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Naturally avoid and correct dangerous anemia

Wednesday, March 23, 2011 by: Tony Isaacs
Tags: anemia, prevention, health news

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(NaturalNews) Anemia is a blood condition in which the number and/or size of the red blood cells is reduced. Because red blood cells move oxygen from your lungs to the tissues, any decrease in size or amount limits how much oxygen is transported. Fortunately, anemia can usually be corrected through proper diet and/or supplementation.

There are 3 different types of nutritional anemia: iron, B-12, and folate. Common symptoms of anemia include weakness, tiredness, poor concentration skills, pale skin, mild depression, and an increased risk of infection.

Iron-deficiency Anemia

Iron-deficiency anemia is the most common type of anemia, and is usually caused by blood loss of some type. Women with heavy menstrual periods and teenagers and young children are at high risk, as are chronic dieters, female athletes, distance runners, and people on very restricted vegetarian diets. Common causes include surgery, accidents, bleeding ulcers, certain cancers, and chronic or repeated nose bleeds.

For iron-deficiency anemia, focus on iron rich foods such as:

(Organic foods are best for health.)
*Oysters and clams
*Organ meats like pork or calf liver
*Sardines, tuna, and shrimp
*Whole grains
*Grape juice (no sugar or preservatives added)
*Apricots, peaches, prunes and raisins
*Pumpkin seeds

When eating foods containing iron or taking supplemental iron, enhance your diet with plenty of fruits and vegetables that are rich in vitamin C. Vitamin C increases the absorption of iron. If you take an iron supplement, swallow it with a juice that's high in vitamin C.

Another way to obtain extra vitamin C is to flavor your water by spritzing with vitamin C-laden lemon, lime, tangerine, or orange juice.

Other suggestions:

*Eat plenty of vegetables, especially cruciferous vegetables such as broccoli, cabbage and cauliflower.

*Eat high protein foods such as lean meats and poultry. Protein facilitates iron absorption. Be sure to choose certified organic grass fed or free range type meats which have not been subject to feed lot practices. Also add organic cheeses and nuts to your daily diet.

*Space your supplements and iron consumption out. The more iron you consume at once, the less the body actually absorbs. Eating multiple small iron-rich meals will result in better overall absorption.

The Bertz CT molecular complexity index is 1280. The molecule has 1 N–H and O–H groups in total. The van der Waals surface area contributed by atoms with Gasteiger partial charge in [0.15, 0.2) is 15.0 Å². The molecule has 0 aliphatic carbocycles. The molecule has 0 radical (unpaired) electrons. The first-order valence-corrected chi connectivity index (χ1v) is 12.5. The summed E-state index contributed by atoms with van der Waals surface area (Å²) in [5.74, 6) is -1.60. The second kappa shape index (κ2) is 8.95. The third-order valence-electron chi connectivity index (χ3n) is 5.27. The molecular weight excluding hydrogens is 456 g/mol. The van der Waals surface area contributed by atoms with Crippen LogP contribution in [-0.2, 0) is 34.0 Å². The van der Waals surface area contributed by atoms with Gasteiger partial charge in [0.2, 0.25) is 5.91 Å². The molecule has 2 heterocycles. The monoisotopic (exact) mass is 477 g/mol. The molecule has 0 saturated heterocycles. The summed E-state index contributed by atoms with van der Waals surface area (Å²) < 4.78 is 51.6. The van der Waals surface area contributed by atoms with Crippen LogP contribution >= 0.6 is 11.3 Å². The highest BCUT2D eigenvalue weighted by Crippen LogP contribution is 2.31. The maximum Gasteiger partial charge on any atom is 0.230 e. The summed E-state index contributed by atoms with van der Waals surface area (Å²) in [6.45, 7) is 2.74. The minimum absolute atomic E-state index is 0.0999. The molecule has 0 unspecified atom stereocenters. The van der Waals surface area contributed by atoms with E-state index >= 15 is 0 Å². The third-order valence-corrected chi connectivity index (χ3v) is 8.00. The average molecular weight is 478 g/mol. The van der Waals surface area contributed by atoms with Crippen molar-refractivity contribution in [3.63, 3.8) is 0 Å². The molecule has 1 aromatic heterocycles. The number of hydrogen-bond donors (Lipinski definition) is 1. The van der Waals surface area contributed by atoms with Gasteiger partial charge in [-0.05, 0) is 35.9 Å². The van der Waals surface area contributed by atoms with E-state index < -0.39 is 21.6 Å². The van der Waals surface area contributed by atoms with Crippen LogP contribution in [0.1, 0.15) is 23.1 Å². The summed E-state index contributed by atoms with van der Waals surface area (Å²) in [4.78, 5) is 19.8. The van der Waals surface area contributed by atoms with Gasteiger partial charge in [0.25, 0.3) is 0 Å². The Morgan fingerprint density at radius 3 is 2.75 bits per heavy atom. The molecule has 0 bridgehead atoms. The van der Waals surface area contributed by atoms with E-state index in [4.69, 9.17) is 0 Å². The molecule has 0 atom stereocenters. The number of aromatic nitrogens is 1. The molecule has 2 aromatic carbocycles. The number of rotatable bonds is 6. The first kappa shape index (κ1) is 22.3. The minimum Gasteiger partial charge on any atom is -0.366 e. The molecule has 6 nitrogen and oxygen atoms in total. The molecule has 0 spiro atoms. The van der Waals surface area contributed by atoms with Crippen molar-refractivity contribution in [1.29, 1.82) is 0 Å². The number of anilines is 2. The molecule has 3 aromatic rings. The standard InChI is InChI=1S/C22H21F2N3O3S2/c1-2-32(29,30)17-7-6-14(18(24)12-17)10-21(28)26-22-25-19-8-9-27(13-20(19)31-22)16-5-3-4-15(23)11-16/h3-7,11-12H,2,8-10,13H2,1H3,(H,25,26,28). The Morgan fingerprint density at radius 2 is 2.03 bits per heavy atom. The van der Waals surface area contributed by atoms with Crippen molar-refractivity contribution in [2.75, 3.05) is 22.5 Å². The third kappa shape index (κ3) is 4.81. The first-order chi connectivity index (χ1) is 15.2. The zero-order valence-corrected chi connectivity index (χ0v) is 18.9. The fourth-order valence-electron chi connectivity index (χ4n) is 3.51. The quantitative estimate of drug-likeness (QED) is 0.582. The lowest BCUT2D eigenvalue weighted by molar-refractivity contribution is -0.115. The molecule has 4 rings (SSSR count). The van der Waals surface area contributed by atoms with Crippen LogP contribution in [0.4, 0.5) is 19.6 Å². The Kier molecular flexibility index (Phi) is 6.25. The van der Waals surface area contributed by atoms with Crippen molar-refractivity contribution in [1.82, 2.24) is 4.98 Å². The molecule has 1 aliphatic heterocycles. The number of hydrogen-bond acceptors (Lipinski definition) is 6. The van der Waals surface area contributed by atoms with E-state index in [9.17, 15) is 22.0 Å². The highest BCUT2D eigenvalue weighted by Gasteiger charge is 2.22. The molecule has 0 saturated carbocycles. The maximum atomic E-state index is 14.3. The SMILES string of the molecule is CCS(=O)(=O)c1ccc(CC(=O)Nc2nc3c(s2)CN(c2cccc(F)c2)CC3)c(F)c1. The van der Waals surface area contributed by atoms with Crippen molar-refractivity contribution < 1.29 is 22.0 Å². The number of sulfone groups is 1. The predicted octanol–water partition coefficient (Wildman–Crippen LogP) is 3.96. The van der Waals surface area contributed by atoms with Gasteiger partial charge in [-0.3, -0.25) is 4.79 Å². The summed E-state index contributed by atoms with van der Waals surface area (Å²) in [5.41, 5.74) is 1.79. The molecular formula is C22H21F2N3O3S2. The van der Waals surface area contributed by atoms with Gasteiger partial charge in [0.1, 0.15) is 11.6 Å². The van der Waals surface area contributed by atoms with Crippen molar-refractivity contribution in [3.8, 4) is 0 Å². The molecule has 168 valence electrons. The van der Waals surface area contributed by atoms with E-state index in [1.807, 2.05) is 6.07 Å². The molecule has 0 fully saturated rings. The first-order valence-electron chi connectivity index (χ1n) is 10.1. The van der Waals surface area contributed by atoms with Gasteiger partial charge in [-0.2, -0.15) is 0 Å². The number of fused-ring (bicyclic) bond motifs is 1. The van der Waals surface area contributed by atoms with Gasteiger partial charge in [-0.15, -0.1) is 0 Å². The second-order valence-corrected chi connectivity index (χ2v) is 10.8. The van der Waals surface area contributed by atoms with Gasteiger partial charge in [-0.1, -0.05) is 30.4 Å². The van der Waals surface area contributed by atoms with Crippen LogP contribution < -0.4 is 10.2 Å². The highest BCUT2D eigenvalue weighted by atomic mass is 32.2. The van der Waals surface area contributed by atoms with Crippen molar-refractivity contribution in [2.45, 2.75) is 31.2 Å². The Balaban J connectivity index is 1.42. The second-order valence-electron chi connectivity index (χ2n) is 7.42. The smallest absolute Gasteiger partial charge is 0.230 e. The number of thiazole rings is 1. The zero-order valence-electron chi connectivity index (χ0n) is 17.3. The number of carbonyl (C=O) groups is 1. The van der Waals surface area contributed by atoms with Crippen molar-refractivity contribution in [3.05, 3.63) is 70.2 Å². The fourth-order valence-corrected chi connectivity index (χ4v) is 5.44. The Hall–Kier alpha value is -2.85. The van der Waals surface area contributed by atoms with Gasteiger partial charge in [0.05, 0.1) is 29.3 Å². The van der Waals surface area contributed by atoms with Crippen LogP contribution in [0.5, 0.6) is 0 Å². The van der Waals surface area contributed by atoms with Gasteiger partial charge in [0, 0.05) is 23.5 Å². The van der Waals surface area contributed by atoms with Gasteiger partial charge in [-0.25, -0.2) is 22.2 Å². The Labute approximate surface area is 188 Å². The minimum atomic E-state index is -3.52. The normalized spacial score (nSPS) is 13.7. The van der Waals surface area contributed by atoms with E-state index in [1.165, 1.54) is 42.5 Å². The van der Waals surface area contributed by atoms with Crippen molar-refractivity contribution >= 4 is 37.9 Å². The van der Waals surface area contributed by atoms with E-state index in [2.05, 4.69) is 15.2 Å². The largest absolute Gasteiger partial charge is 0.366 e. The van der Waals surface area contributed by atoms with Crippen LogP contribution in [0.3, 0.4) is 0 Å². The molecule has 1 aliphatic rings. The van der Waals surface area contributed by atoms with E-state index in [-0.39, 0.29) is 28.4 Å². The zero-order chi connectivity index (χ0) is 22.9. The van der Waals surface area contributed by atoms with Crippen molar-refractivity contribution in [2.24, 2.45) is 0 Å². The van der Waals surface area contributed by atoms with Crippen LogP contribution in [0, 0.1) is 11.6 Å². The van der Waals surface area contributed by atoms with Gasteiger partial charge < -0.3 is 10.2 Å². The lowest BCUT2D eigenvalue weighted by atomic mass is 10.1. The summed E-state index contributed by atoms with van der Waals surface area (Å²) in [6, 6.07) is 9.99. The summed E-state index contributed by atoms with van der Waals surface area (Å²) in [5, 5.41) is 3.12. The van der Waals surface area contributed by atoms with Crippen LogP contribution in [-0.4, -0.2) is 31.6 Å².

*Use cast iron cookware. Tiny iron particles from the cookware are transferred to food during cooking and can provide a significant source of dietary iron.

B-12-deficiency Anemia

B-12 anemia is also known as pernicious anemia. Even a slight deficiency of B-12 can lead to anemia. Deficiency in B-12 can also lead to fatigue, mania, and depression. Long term deficiency can potentially result in brain and central nervous system damage.

Vitamin B-12 can only be found naturally in animal products. The top ten food sources for B-12 are:

(Organic foods are best for health.)
*Clams, oysters, and Mussels
*Beef liver and beef
*Seafood and fish (especially caviar, octopus, mackerel, herring, salmon, tuna, cod, sardines, trout. bluefish, crab and lobster)
*Lamb (Mutton)

If you are a strict vegetarian or have had your stomach or intestines removed, get periodic lab tests to monitor B-12 levels. Supplementation will usually be necessary and occasionally injections of B-12 may be required when levels become too low.

Folate-deficiency Anemia

Often, what may appear to be B-12 deficiency is actually folate deficiency. To prevent folate deficiency, include plenty of folate-rich foods in your diet, such as:

(Organic foods are best for health.)
*Lentils, beans and peas
*Green leafy vegetables such as spinach
*Asparagus and corn
*Wheat germ


Before taking an iron supplement be sure to have your iron levels checked. Too much iron is just as bad as not having enough, if not worse.

Due to the lingering toxins from the gulf oil spill it is recommended to avoid seafood from the Gulf of Mexico.

Sources included:


About the author

Tony Isaacs, is a natural health author, advocate and researcher who hosts The Best Years in Life website for those who wish to avoid prescription drugs and mainstream managed illness and live longer, healthier and happier lives naturally. Mr. Isaacs is the author of books and articles about natural health, longevity and beating cancer including "Cancer's Natural Enemy" and is working on a major book project due to be published later this year. He is also a contributing author for the worldwide advocacy group "S.A N.E.Vax. Inc" which endeavors to uncover the truth about HPV vaccine dangers.
Mr. Isaacs is currently residing in scenic East Texas and frequently commutes to the even more scenic Texas hill country near Austin and San Antonio to give lectures and health seminars. He also hosts the CureZone "Ask Tony Isaacs - featuring Luella May" forum as well as the Yahoo Health Group "Oleander Soup" and he serves as a consultant to the "Utopia Silver Supplement Company".
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